The Radium Girls: The Dark Story of America’s Shining Women, by Kate Moore


The Radium Girls
by Kate Moore

Genre: Nonfiction, History

Length: 497 Pages

Release date: April 18, 2017

Synopsis: 

The incredible true story of the women who fought America’s Undark danger

The Curies’ newly discovered element of radium makes gleaming headlines across the nation as the fresh face of beauty, and wonder drug of the medical community. From body lotion to tonic water, the popular new element shines bright in the otherwise dark years of the First World War.

Meanwhile, hundreds of girls toil amidst the glowing dust of the radium-dial factories. The glittering chemical covers their bodies from head to toe; they light up the night like industrious fireflies. With such a coveted job, these “shining girls” are the luckiest alive — until they begin to fall mysteriously ill.

But the factories that once offered golden opportunities are now ignoring all claims of the gruesome side effects, and the women’s cries of corruption. And as the fatal poison of the radium takes hold, the brave shining girls find themselves embroiled in one of the biggest scandals of America’s early 20th century, and in a groundbreaking battle for workers’ rights that will echo for centuries to come.

Written with a sparkling voice and breakneck pace, The Radium Girls fully illuminates the inspiring young women exposed to the “wonder” substance of radium, and their awe-inspiring strength in the face of almost impossible circumstances. Their courage and tenacity led to life-changing regulations, research into nuclear bombing, and ultimately saved hundreds of thousands of lives…

ratingfive

The Radium Girls sat unread on my shelf for a ridiculously long time before The Girly Book Club chose it for the June selection and finally gave me an excuse to move it up on my TBR. This was so incredibly difficult to read at times, but I don’t think the importance of this story can be overstated. What really struck me over and over throughout this book was the blatant disregard for (and at times the outright denial of) women’s pain.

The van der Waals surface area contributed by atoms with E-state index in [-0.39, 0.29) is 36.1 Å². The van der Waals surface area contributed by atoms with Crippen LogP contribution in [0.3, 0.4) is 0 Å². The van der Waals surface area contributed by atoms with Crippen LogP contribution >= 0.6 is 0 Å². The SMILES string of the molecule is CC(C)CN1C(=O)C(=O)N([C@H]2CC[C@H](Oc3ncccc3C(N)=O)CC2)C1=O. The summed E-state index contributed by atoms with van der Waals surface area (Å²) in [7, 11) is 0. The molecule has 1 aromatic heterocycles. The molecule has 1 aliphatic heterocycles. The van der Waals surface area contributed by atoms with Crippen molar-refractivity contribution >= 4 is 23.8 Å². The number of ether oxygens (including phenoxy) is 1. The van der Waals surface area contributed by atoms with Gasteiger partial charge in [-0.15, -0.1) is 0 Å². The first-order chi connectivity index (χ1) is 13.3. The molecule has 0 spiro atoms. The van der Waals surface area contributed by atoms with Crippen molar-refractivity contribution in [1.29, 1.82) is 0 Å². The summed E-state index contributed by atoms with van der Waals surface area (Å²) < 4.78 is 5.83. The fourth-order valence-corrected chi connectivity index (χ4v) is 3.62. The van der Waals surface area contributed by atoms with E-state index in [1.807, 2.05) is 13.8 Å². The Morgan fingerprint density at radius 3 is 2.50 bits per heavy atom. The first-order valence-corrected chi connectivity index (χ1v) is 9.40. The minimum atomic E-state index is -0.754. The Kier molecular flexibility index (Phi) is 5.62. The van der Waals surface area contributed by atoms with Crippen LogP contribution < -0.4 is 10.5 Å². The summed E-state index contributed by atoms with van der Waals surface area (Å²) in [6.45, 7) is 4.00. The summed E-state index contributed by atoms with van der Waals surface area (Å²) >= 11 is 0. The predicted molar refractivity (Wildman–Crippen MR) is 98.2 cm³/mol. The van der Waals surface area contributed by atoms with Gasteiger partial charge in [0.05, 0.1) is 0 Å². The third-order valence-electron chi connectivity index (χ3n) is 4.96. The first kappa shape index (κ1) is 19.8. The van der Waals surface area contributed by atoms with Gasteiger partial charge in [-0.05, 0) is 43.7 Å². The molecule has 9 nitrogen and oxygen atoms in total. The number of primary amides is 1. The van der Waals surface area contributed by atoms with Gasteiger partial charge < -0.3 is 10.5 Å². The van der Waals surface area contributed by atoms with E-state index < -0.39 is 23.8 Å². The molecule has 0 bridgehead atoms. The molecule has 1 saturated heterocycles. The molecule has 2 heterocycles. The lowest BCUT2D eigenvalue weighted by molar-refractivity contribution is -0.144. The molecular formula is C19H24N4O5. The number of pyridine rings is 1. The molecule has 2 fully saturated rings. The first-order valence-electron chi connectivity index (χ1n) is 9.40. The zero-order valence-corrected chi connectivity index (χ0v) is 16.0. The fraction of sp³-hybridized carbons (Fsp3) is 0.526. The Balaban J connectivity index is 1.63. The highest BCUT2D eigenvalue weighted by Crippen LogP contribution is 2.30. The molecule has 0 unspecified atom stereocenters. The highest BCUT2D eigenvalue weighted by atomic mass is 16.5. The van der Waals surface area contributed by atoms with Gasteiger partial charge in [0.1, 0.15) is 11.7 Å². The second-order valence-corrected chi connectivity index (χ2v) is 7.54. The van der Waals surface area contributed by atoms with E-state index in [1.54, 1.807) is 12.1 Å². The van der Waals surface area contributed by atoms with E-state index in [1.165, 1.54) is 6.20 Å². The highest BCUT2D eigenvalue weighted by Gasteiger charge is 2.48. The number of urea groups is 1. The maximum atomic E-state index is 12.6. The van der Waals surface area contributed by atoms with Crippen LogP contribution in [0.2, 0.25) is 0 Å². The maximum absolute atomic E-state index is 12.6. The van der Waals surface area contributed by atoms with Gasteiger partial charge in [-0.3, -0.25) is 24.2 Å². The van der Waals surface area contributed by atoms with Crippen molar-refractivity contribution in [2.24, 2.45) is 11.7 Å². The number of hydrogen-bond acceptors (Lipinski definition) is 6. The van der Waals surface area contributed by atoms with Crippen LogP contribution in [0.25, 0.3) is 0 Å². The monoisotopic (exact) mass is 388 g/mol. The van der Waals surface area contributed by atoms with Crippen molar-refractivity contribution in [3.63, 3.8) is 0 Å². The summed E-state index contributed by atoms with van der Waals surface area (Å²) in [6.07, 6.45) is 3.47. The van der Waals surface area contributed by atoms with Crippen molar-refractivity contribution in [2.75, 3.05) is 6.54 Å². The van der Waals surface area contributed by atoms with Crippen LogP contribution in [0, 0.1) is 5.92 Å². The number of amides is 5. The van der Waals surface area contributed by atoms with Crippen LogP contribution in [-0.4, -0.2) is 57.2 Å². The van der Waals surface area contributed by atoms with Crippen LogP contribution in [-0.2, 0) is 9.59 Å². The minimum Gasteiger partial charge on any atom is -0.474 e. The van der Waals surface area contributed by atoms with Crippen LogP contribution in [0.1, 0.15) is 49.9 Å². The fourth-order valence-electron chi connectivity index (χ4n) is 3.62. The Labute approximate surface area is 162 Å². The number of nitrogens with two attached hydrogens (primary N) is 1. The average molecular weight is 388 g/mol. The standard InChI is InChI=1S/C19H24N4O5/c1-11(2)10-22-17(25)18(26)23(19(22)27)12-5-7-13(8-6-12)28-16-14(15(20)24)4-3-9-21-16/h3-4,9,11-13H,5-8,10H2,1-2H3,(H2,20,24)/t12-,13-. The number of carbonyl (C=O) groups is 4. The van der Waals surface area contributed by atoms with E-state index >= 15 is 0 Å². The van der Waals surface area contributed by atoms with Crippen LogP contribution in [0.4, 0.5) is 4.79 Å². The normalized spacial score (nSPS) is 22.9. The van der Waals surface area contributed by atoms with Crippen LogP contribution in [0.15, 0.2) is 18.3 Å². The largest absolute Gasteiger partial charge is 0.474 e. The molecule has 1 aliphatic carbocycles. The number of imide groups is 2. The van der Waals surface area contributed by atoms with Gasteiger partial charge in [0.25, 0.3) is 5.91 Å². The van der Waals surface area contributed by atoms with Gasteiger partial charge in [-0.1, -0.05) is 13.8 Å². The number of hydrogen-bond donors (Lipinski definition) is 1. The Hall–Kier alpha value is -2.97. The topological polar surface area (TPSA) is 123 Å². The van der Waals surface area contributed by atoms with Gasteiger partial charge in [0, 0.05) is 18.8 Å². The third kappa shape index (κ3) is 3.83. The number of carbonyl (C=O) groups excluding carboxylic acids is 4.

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A Woman Painting a Clock Face with Radium – 1932 (Daily Herald Archive/SSPL/Getty Images)

The ladies employed by Radium Dial suffered, in addition to the physical health issues related to radium poisoning, what I can only characterize as psychological torture. They were mislead about the safety issues  surrounding their work by the grossly negligent management over a long period of time, resulting in the ongoing exposure and subsequent creeping health issues. Radium Dial then denied any wrongdoing, insisting for years on end that there was no such thing as  radium poisoning, despite the existing scientific literature at the time unequivocally stating otherwise. They used every possible tactic to deny any liability, from claiming that their health issues predated their employment to denying  that they had any health issues at all.

Kate Moore’s deep respect for these women truly shines through in her telling of their stories. She notes in the post-script that, in trying to research the Radium Girls, she was able to find existing books, but these tended to focus on the legal elements or the scientific elements of the events. While these are certainly present in Moore’s book and they are necessary and interesting, there is a clear focus on these women as, first and foremost, people who lived, breathed, had hopes and dreams, and were deeply wronged all in the name of profit.

The Radium Girls brings to light an important time in history which helped open the door for sweeping reform in regards to workers’ rights and safety. The book contains endless food for though on topics such as bodily autonomy, workers’ rights, and patients’ rights… and it’s a timely and necessary reminder of the need to value people over profits.

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“And Grace Fryer was never forgotten. She is still remembered now—you are still remembering her now. As a dial-painter, she glowed gloriously from the radium powder; but as a woman, she shines through history with an even brighter glory: stronger than the bones that broke inside her body; more powerful than the radium that killed her or the company that shamelessly lied through its teeth; living longer than she ever did on earth, because she now lives on in the hearts and memories of those who know her only from her story.

Grace Fryer: the girl who fought on when all hope seemed gone; the woman who stood up for what was right, even as her world fell apart. Grace Fryer, who inspired so many to stand up for themselves.”

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8 thoughts on “The Radium Girls: The Dark Story of America’s Shining Women, by Kate Moore”

    1. Same here. The whole book is just one gut punch after another. It’s baffling how horrible people can be to one another. The whole thing was so needless.

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  1. Anything environmental is gut wrenching, and most of the time the people responsible refuse to admit that the byproducts from their factories is what is making everyone sick. It baffles me. I can’t wait to read this. Great review!

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